Randi Zuckerberg will talk about her personal journey through Silicon Valley, including her experience during the early days of Facebook, and her adventures over the past two years creating her own new media company, Zuckerberg Media, at an ATLAS Speaker Series event at 4 p.m. Monday, Feb. 3, in ATLAS 100. Zuckerberg, who is the sister of Facebook founder Mark Zuckerberg, also will talk about how technology shaped her career and how it is influencing every aspect of our lives today, including how we communicate with each other and the directions our careers take. The first 100 attendees to the presentation will receive a free copy of her book "Dot Complicated: Untangling our Wired Lives."

• Working at the intersection of science, art and design, Jer Thorp stretches the possibilities of infographics. He will speak about data visualization, information design and opportunities to make data more useful, meaningful and accessible at an ATLAS Speakers Series presentation at 4 p.m. Feb. 19 in ATLAS 100. From 2010 to 2012, Thorp was the data artist in residence at the New York Times R&D Group.

Ann Mei Chang will speak on information communications technology for development (ICT4D): policy, practice, and practicalities. Her talk, which is scheduled for 4 p.m. March 31 in ATLAS 100, will examine the specifics of how technology can impact development.

Ruth West is an interdisciplinary media artist/researcher working with emerging technologies and will talk about the integration of art and science during an ATLAS Speakers Series presentation at 4 p.m. Monday, April 14, in ATLAS 100. West envisions a future in which art/science integration allows us to open new portals of imagination, knowledge and communication across cultures. Her work has been presented or featured in SIGGRAPH, WIRED Magazine’s NextFest, UCLA Fowler Museum, CAA, Ingenuity Festival Cleveland, Los Angeles Municipal Art Gallery, FILE 09 Sao Paulo, IEEE VR, Mobisys, SPIE, IEEE ICIP, the American Journal of Human Genetics, Genomics, Leonardo, LEA, Proceedings of the National Academy of Sciences, NPR's The Connection, NY Times, Genome News Network, AMINIMA and Artweek.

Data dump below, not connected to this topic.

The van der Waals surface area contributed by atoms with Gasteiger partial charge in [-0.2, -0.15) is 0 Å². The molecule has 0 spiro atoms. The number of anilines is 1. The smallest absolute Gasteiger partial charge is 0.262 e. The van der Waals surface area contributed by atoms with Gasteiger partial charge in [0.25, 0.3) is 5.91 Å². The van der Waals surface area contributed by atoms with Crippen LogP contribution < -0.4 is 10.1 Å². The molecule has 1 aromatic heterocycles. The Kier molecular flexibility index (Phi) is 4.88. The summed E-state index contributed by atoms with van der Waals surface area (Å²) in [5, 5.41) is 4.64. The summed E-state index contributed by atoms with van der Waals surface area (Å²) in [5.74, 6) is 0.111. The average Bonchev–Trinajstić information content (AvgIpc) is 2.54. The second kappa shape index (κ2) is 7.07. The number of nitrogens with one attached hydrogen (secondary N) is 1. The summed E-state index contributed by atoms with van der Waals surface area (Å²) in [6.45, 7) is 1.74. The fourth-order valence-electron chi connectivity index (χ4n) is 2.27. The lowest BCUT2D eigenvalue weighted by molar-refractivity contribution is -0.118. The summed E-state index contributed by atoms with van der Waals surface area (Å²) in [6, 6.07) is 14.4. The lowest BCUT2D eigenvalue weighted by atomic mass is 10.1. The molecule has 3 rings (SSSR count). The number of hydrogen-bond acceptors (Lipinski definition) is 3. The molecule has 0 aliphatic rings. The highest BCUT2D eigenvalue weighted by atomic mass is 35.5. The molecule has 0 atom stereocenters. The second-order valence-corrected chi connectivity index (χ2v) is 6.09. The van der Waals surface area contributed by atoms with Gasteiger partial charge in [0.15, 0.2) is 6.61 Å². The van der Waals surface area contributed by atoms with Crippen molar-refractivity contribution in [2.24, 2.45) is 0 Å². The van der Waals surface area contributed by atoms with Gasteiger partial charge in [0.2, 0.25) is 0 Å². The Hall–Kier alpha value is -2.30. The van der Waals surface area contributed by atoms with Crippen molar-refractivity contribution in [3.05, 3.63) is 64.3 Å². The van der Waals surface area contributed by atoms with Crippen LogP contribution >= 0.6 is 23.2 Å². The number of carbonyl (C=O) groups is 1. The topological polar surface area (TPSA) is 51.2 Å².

Save the dates: Black Box performances, spring semester

Black Box performances are free and open to the public. The theater is located downstairs, lowest basement level B2 in the Roser ATLAS building. Seating is limited and first-come, first-served. It is suggested that audiences arrive 15 minutes before show time. Below is a list of events for the spring semester.

Settle: Multi-media, multi-generational dance theater (complete with your grandmother’s best china) – is a collaboration of 13 dancers of several generations, original acoustic and synthesized music plus video graphics that echo the objects and themes seen onstage.  While using common symbols of domesticity and family tradition, Settle is inspired by fundamental life choices. Do we settle down with someone? Do we follow our own heart’s ambition? Click here for free tickets. 7:30 p.m. this Friday - Saturday, Jan. 17-18.

  • Beneath the Text, an aerial dance production produced by dance MFA Sonya Smith, challenges the traditional idea of aerial dance as forever graceful and beautiful to reveal the work beneath the work – the effort, sweat and pain hidden beneath the surface. What if aerial dance did not always look effortless?  The show will feature five dancers, four musicians, video graphics and two composers with contrasting musical approaches – one who writes for traditional/acoustic instruments, the other who uses computer-generated sound. Click here for free reservations. 7:30 p.m. Friday-Saturday, Jan. 31 – Feb. 1